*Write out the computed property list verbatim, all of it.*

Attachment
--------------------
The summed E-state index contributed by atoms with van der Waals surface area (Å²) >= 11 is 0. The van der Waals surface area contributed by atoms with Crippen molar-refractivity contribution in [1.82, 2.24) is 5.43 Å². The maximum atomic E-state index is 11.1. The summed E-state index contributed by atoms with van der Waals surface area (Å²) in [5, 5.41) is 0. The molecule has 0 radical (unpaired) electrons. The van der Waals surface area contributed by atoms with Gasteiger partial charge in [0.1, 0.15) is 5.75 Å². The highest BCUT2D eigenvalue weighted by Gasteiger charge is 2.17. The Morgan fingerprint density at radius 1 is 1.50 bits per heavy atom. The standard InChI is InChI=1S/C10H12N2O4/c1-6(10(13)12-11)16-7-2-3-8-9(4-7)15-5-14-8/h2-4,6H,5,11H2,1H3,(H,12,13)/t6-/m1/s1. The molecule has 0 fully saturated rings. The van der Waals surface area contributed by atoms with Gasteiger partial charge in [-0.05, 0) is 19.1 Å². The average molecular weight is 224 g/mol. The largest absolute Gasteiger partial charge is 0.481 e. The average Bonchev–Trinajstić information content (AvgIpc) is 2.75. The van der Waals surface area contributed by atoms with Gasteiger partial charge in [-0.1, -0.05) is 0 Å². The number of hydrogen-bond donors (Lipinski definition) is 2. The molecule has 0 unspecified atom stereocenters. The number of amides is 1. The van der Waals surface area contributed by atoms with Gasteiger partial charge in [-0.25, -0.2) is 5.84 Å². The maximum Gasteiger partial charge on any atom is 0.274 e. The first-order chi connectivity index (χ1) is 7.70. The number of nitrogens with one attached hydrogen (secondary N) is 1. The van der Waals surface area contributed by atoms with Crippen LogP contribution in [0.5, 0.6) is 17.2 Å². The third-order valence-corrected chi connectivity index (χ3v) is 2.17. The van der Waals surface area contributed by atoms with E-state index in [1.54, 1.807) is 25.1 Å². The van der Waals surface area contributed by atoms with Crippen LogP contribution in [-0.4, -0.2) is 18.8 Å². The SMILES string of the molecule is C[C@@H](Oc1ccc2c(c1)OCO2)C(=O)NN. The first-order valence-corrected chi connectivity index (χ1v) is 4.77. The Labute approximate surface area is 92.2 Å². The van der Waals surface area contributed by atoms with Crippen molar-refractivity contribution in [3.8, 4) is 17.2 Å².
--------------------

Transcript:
The summed E-state index contributed by atoms with van der Waals surface area (Å²) >= 11 is 0. The van der Waals surface area contributed by atoms with Crippen molar-refractivity contribution in [1.82, 2.24) is 5.43 Å². The maximum atomic E-state index is 11.1. The summed E-state index contributed by atoms with van der Waals surface area (Å²) in [5, 5.41) is 0. The molecule has 0 radical (unpaired) electrons. The van der Waals surface area contributed by atoms with Gasteiger partial charge in [0.1, 0.15) is 5.75 Å². The highest BCUT2D eigenvalue weighted by Gasteiger charge is 2.17. The Morgan fingerprint density at radius 1 is 1.50 bits per heavy atom. The standard InChI is InChI=1S/C10H12N2O4/c1-6(10(13)12-11)16-7-2-3-8-9(4-7)15-5-14-8/h2-4,6H,5,11H2,1H3,(H,12,13)/t6-/m1/s1. The molecule has 0 fully saturated rings. The van der Waals surface area contributed by atoms with Gasteiger partial charge in [-0.05, 0) is 19.1 Å². The average molecular weight is 224 g/mol. The largest absolute Gasteiger partial charge is 0.481 e. The average Bonchev–Trinajstić information content (AvgIpc) is 2.75. The van der Waals surface area contributed by atoms with Gasteiger partial charge in [-0.1, -0.05) is 0 Å². The number of hydrogen-bond donors (Lipinski definition) is 2. The molecule has 0 unspecified atom stereocenters. The number of amides is 1. The van der Waals surface area contributed by atoms with Gasteiger partial charge in [-0.25, -0.2) is 5.84 Å². The maximum Gasteiger partial charge on any atom is 0.274 e. The first-order chi connectivity index (χ1) is 7.70. The number of nitrogens with one attached hydrogen (secondary N) is 1. The van der Waals surface area contributed by atoms with Crippen LogP contribution in [0.5, 0.6) is 17.2 Å². The third-order valence-corrected chi connectivity index (χ3v) is 2.17. The van der Waals surface area contributed by atoms with E-state index in [1.54, 1.807) is 25.1 Å². The van der Waals surface area contributed by atoms with Crippen LogP contribution in [-0.4, -0.2) is 18.8 Å². The SMILES string of the molecule is C[C@@H](Oc1ccc2c(c1)OCO2)C(=O)NN. The first-order valence-corrected chi connectivity index (χ1v) is 4.77. The Labute approximate surface area is 92.2 Å². The van der Waals surface area contributed by atoms with Crippen molar-refractivity contribution in [3.8, 4) is 17.2 Å².